Watch our new film here to learn the history of our community and then read on…

Ask most people about the Jews of York and they will tell you about the infamous massacre of the City’s medieval Jewish population at Clifford’s Tower in 1190.   A popular fiction is that, as a result, a rabbinic edict was issued against sleeping within York’s walls, although no evidence of such an edict (cherem) exists.

It is too often assumed that this was and is the entirety of the York ‘Jewish story’ and yet Jews were back living here within a decade of those terrible events, and have had a continuous presence in the City for at least 130 years.  There was a small Orthodox congregation in York from the 1890s until 1975, based at a synagogue above a joiner’s shop on Aldwalk.  It closed when it could no longer secure the minyan (ten Jewish male adults) that Orthodox Judaism regards necessary to say certain prayers.

Now, with the growth of the university, the hospital and IT businesses within the City, the Jewish community has once again begun to thrive and prosper.   The 2011 census found over 200 self-declared Jews in York, certainly an underestimate.   Occasional Jewish celebrations held since the closure of the synagogue were no longer satisfying demand and, by 2014, it had become clear that there was an appetite for more regular and frequent services.

The first such service was held in June 2014 at the Friargate Friends Meeting.  It was conducted by Rabbi Danny Rich, chief executive of Liberal Judaism, a branch of mainstream Judaism that prides itself on egalitarianism, openness and inclusivity.  The service attracted nearly fifty people and thirty to seventy people have attended monthly Shabbat (Sabbath)) morning services ever since.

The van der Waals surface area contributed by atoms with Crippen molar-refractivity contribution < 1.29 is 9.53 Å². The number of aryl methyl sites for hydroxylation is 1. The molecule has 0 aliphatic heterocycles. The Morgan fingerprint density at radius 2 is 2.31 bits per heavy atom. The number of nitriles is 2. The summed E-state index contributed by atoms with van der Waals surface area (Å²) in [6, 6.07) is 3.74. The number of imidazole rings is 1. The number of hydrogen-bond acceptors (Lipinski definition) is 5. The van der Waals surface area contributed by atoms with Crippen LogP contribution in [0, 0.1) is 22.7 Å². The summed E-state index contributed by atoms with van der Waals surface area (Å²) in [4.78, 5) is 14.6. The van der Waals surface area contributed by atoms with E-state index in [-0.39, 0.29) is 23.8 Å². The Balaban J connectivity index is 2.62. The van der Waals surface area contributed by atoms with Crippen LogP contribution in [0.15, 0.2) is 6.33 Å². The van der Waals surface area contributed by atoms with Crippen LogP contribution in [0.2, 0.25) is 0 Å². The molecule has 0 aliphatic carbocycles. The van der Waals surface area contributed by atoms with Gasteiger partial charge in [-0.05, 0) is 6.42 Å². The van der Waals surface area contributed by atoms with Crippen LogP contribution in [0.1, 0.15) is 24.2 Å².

As time has gone on, the community has done more and more: services and events to mark Jewish festivals, weddings, baby blessings and – despite not being a proselyting religion – conversions for those that identify as Jewish.

Over recent years, the community, which has been served by a succession of student rabbis travelling from London, has introduced an additional, once-monthly Friday night service and a religion school (cheder) attended by around a dozen children.   It has held the B’nei Mitzvah (coming of age ceremonies), in the City for at least fifty years and sadly had cause to make use of the first Jewish burial plot in the City (at Fulford) since the medieval Jewbury.  Members regularly go into schools to talk about Judaism to pupils and to show our amazing Czech scroll – rescued from the Holocaust and lent to us by the Memorial Scrolls Trust.

With nearly a hundred active members, fortnightly services (and, during Covid, weekly online services), festival services, adult education sessions and a full schedule of lifecycle events, the Jewish story of York is very much an ongoing tale.